Amidst editor Lisa Martland’s seven Top Picks from the last week of theatre are Libby Purves’ description of her blissful time at Nicholas Hytner’s immersive production of A Midsummer Night’s Dream at the Bridge Theatre and Aleks Sierz’s thoughts on the Kiln Theatre’s new opening, Samuel Adamson’s take on A Doll’s House in Wife.
Only a few more chances to see Dante or Die’s acclaimed site-specific, one-man play User Not Found, running at The CoffeeWorks Project next to Battersea Power Station until this Sunday 2 June 2019. Have you been following our behind-the-scenes video series? Time to get booking before it’s too late!
As User Not Found prepares for its London transfer – running at The CoffeeWorks Project next to Battersea Power Station from 17 May to 2 June 2019 – the show’s co-creators and Dante or Die co-artistic directors Terry O’Donovan & Daphna Attias recall the article that originally inspired them. Time to get booking!
Why has Time Out chosen Dante or Die’s User Not Found as one of its Top Theatre Picks for May? The raves that Time Out’s Andrzej Lukowski and so many other critics gave the show when it was first seen at last year’s Edinburgh Fringe gives a strong indication. We’ve rounded up our favourite review highlights below. The two-week-only London run begins this Friday – time to get booking!
Following huge success at last year’s Edinburgh Fringe, and a 2019 tour to cafes around the country Dante or Die’s ground-breaking digital hit User Not Found, written by Chris Goode, arrives this week in London, for a run at a coffee shop next to Battersea Power Station for a strictly limited two-week season. Time to get booking!
I’m a Phoenix, Bitch is Bryony Kimmings’ story of survival but told with a flair, emotional and physical honesty and theatrical artistry that is, often, breathtaking in its courage.
Inspired by the adaptations of Welles and Polanski, Paper Cinema’s Macbeth is as much a love letter to ‘The Scottish Play’ as Citizen Kane is to the language of cinema itself.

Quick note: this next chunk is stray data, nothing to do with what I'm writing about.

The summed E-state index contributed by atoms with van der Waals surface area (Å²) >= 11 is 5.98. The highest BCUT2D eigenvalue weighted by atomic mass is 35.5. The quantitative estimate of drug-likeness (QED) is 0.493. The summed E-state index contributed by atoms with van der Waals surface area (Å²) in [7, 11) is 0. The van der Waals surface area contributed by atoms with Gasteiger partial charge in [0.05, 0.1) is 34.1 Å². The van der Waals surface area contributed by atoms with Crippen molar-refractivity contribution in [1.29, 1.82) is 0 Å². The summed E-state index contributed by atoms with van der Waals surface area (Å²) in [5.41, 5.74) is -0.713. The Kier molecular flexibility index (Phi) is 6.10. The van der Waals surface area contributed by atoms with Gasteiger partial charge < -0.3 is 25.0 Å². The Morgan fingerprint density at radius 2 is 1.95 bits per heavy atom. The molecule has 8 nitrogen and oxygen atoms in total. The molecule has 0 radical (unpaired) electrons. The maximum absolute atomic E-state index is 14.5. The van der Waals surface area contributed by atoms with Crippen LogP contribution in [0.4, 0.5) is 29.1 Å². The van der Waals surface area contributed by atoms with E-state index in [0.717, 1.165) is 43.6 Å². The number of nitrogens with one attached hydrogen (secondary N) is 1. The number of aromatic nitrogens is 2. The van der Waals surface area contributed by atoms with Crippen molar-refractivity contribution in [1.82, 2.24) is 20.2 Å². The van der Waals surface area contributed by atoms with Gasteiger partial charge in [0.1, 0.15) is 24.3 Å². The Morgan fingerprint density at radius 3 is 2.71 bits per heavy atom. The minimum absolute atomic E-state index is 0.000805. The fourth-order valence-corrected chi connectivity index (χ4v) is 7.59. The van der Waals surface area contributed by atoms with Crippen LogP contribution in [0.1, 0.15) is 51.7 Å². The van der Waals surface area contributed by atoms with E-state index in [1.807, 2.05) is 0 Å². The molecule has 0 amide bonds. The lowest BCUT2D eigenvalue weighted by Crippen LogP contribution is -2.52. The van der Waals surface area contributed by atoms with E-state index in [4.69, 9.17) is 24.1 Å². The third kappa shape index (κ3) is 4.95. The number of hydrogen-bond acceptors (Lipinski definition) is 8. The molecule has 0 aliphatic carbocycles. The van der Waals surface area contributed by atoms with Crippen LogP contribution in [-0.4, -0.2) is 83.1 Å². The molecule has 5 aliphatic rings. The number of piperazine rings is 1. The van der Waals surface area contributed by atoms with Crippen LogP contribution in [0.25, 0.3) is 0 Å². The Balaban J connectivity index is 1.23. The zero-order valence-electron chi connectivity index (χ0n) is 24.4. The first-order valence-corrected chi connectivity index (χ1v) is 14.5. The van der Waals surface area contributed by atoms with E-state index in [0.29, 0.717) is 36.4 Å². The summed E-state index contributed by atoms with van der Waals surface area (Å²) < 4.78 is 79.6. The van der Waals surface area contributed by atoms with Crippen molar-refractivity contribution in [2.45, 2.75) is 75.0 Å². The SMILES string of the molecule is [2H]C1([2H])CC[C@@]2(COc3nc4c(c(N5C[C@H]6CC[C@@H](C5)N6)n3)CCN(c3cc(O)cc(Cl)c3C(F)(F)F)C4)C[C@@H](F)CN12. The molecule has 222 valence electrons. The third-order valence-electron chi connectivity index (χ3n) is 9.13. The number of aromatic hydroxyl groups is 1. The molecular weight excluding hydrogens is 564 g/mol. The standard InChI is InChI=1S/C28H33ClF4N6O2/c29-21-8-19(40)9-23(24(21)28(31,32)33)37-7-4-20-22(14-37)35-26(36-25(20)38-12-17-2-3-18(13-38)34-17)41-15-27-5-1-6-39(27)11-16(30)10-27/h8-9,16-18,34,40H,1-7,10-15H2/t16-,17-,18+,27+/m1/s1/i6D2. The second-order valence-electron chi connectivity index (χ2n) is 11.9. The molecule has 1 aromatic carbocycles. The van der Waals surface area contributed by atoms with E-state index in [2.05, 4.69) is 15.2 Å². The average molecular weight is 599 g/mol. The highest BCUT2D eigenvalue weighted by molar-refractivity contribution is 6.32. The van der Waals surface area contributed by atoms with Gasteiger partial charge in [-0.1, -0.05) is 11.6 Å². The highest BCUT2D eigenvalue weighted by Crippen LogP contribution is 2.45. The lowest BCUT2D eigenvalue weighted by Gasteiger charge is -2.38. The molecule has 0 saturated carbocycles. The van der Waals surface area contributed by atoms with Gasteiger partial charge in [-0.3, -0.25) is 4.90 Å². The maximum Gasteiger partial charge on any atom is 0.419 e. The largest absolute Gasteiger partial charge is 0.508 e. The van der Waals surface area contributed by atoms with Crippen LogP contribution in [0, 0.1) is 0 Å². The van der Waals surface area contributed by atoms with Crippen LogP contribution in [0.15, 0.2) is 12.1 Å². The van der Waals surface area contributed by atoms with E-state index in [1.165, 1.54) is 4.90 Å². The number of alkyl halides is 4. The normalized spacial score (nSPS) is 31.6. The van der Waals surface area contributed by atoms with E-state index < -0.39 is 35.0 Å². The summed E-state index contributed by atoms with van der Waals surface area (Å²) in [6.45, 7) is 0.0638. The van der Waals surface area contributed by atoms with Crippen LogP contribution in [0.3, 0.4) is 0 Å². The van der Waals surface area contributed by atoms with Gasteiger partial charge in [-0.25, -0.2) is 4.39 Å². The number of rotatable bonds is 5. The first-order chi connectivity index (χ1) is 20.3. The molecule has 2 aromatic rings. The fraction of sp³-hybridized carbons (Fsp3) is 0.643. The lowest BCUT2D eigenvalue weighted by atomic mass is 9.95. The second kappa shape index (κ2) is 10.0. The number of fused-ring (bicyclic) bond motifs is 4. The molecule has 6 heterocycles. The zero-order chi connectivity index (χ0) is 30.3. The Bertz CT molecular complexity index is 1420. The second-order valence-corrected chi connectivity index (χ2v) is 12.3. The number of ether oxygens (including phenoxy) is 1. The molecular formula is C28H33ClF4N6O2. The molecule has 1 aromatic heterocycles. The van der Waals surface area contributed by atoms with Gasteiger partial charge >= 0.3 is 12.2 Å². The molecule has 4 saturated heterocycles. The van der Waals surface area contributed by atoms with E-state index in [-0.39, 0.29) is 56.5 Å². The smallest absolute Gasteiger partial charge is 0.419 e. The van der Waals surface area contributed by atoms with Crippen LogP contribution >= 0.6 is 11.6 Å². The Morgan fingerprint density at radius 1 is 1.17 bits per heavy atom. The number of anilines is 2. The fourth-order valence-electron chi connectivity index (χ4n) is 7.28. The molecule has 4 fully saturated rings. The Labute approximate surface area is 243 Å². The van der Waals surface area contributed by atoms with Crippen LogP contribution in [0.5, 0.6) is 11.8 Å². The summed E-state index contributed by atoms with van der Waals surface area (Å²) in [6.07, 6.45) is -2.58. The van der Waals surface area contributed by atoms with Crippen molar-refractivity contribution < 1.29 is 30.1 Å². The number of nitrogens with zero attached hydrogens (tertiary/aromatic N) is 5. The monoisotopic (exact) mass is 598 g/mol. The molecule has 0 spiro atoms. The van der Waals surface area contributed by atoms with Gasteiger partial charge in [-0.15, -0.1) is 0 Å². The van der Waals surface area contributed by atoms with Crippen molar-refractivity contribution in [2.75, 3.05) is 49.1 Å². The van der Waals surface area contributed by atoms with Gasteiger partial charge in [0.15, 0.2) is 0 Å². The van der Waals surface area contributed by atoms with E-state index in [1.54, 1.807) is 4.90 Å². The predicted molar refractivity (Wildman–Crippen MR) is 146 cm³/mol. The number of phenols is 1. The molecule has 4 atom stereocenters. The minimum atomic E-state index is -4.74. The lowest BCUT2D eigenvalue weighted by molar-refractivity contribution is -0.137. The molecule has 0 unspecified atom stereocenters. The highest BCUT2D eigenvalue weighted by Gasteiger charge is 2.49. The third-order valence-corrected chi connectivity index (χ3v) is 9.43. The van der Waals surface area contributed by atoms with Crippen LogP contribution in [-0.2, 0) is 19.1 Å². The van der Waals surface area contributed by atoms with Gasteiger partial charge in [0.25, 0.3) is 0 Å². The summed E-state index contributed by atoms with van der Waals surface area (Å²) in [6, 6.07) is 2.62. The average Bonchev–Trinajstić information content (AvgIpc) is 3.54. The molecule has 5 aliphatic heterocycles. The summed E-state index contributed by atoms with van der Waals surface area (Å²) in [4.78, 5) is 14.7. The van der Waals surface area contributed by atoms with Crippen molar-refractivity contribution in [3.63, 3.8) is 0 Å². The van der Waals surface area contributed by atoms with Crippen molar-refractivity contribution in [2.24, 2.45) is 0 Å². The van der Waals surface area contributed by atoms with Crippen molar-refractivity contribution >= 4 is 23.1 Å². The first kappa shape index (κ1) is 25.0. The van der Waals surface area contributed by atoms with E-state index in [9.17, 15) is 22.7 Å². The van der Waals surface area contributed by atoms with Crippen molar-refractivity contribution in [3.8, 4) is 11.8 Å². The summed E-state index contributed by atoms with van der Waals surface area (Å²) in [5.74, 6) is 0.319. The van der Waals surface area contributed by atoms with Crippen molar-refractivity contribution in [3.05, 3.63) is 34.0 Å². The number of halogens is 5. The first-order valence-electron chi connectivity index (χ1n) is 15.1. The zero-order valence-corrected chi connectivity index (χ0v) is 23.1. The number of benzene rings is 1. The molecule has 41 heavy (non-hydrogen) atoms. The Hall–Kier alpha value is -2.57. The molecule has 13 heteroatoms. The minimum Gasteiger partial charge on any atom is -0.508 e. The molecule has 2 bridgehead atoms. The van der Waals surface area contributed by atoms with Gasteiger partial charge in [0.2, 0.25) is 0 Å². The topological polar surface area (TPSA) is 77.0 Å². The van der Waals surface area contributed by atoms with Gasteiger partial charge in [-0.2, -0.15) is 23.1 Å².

Drawing on myth and bodily strength in an ending that encapsulates her fight, Bryony Kimmings inspires us to keep going through the rough times that try to drown us in I‘m A Phoenix, Bitch.
Missing is made by the brilliant quality of its performer/dancers as well as Dave Price’s pounding sound-track and Chris Swain and Lahav’s lighting underscoring changes of scene, mood and outcome.
Award-winning artist Bryony Kimmings’ first solo show in nearly a decade and the return of internationally-acclaimed physical theatre company Gecko will feature in Battersea Arts Centre’s Phoenix Season, celebrating the reopening of the Grand Hall, three years after the venue was devastated by fire.
Taken a little time to get here but Kieran Hurley’s 2016 Edinburgh Fringe hit (part of their Made in Scotland showcase 2016) absolutely nails the zeitgeist of our times. With his nervy, urgent, hectic delivery, Hurley’s deeply dystopian take on our world today is a visceral and aural bombardment that is nonetheless told with amazing simplicity.
The resourcefulness, determination and camaraderie of theatre people pulled together to reopen Battersea Arts Centre and raise funds. Now, a bit more than a year later, parts of the building closed by the fire are reopening.
I’ll admit that I seldom go to BAC. But I have always liked — even loved — that it’s there. It’s a major home for emerging theatre companies, and even if I miss them at the beginning of their lives there, I acknowledge that the building has a major role in developing the talent of the future and the future, in turn, of the theatre.
It is here, after all, that my favourite British musical of the century so far — Jerry Springer the Opera — was born. It’s also where the 1927 company, whose show Golem transfers to the West End’s Trafalgar Studios next month, began.
So it was particularly distressing to hear of the fire that engulfed the venue yesterday — and utterly destroyed its venerable 120 year old Grand Hall.